"Oh, go on, pull the other one. I'd think I'd know if I had a brother."

"Funny you should say that, but until this morning, I thought my mother was dead."

"Then why are you here, bothering us? My mother is dying, mister."

"Surprisingly, so is mine--aren't you the least bit curious?"

"No, now get out. Mama never did much like the military, and I'm not much inclined to, either."

John stands still for a moment as he considers his next move. He could acquiesce and leave or he could stand his ground. He sprawls into the second chair, slouched and casual. It dishonors the uniform, but it's the last little stab he can make at his father. John hopes he's rolling in his grave. "I don't think so. That's my mother, and I haven't seen her in nearly fourty years, so I think I'll stay."

Mrs. Doty scoffs and tosses his cap at him.

He catches it and lays it on top of his bag on the floor.

They sit in silence for a while, the television the only sound in the room. John watches Mrs. Doty and she steadfastly ignores him, watching their mother.

Finally John can't stand it. "How old are you?"

"That's a rude how-de-do; were you raised on another planet? How dare you pry?"

"Just... humor me. Where's your father, her husband?"

Mrs. Doty heaves an annoyed sigh. "The last one died about ten years ago."

John nods, "I had a couple of stepmothers," but none he'd been very fond of, he thinks.

The curiosity gets the better of her eventually. "Why do you think that she's your mother?"

"To tell you the truth, at first I figured the OPM would've screened out any crackpots, so I took Dr. Brandeis' letter at face value. Though once I got here, I wasn't so sure any more. I did some checking around."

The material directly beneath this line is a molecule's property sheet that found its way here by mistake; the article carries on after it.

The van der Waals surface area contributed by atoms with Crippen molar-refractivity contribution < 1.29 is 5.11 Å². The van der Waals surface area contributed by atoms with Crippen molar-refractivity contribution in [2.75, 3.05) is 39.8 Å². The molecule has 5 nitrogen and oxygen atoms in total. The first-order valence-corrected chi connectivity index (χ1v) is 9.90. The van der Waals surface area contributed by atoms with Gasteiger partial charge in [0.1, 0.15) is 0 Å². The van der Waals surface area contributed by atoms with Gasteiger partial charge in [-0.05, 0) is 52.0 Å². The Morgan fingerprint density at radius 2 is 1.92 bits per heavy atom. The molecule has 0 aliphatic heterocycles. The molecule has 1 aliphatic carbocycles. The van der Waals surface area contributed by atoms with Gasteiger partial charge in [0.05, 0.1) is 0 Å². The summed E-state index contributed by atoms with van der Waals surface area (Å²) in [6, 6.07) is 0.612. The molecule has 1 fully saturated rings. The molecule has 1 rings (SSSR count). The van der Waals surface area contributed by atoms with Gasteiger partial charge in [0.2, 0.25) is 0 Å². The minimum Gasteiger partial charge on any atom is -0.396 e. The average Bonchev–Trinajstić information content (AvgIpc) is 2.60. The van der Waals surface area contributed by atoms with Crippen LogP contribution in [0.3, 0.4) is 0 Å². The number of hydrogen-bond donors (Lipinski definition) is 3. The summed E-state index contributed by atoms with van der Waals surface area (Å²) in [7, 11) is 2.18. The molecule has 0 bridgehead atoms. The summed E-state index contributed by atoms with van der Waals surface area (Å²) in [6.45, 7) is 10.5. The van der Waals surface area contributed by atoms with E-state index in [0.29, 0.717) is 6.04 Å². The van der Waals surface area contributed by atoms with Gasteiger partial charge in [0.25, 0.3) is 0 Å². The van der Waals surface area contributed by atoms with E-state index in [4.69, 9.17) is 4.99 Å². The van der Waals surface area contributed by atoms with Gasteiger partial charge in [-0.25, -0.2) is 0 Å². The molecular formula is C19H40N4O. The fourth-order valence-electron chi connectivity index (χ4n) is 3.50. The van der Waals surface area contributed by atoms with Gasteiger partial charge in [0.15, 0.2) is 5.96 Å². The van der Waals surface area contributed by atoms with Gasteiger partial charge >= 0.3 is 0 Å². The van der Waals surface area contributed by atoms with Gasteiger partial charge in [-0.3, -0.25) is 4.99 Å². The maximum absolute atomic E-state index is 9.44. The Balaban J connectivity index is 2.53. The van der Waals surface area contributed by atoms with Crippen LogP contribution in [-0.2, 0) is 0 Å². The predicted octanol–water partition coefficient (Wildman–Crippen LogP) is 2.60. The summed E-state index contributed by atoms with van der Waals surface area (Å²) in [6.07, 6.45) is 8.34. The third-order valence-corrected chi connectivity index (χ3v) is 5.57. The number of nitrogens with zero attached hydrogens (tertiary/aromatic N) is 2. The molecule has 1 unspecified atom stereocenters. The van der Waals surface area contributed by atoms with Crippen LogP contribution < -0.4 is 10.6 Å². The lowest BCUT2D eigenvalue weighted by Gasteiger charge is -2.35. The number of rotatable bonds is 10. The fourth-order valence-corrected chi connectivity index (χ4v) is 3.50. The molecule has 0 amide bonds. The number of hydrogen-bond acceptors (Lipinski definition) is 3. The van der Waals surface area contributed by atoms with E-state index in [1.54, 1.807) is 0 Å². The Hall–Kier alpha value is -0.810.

The mention of John marshalling military resources to check the facts seems to make Mrs. Doty very uncomfortable. "What kind of checking?" she asks waspishly.

"I had the Master Sergeant get her social from my records. It matches the one on her chart."

It's a while before Mrs. Doty sighs again, this time it's soft, resigned. "October tenth, nineteen sixty nine." She takes her mother's hand, petting it, stroking her hair from her face, and wiping the drool away with a tissue as she speaks.

It surprises John that she's finally talking to him and he doesn't want to interrupt. He thinks about his Etchasketch, whether it was broken, or lost in a move. He doesn't remember.

"She's not well, I mean she's never been well. Neighbors raised me, mostly. Mama was in and out of the state hospital, or jail, all the time. She insisted that she stay at her house, wouldn't let me move her into my home. Finally the hospice insisted that someone had to be with her all the time and they couldn't do that, and this is where she wanted to come." There's a world of hurt and rejection in her voice, a trail of years of arguments and strife.

Night's fallen while he wasn't paying attention and the room is lit only by the glow of the television. John's stomach growls, but he doesn't want to leave.

"Usually she's a more awake, though it was hard to know if we were having the same conversation. Dr. Brandeis thinks it'll be any day now, so Ted's gonna take care of the kids--maybe bring them up in the evenings. Don't want them to see her this way, though."

John specifically ignores the idea that if he'd arrived even yesterday or the day before, he might've gotten his opportunity to ask his questions. He gently prompts Mrs. Doty instead--he can't think of her as his sister, not yet, maybe never. "How many children do you have?"

"Four. Ted, he's fourteen; Patricia's thirteen and the twins Lee-Ann and Brody are just two." She takes a breath to go on, but Dr. Brandeis finally arrives for his evening rounds. Mrs. Doty turns on the lamp, and mutes the television with a remote. John stands automatically.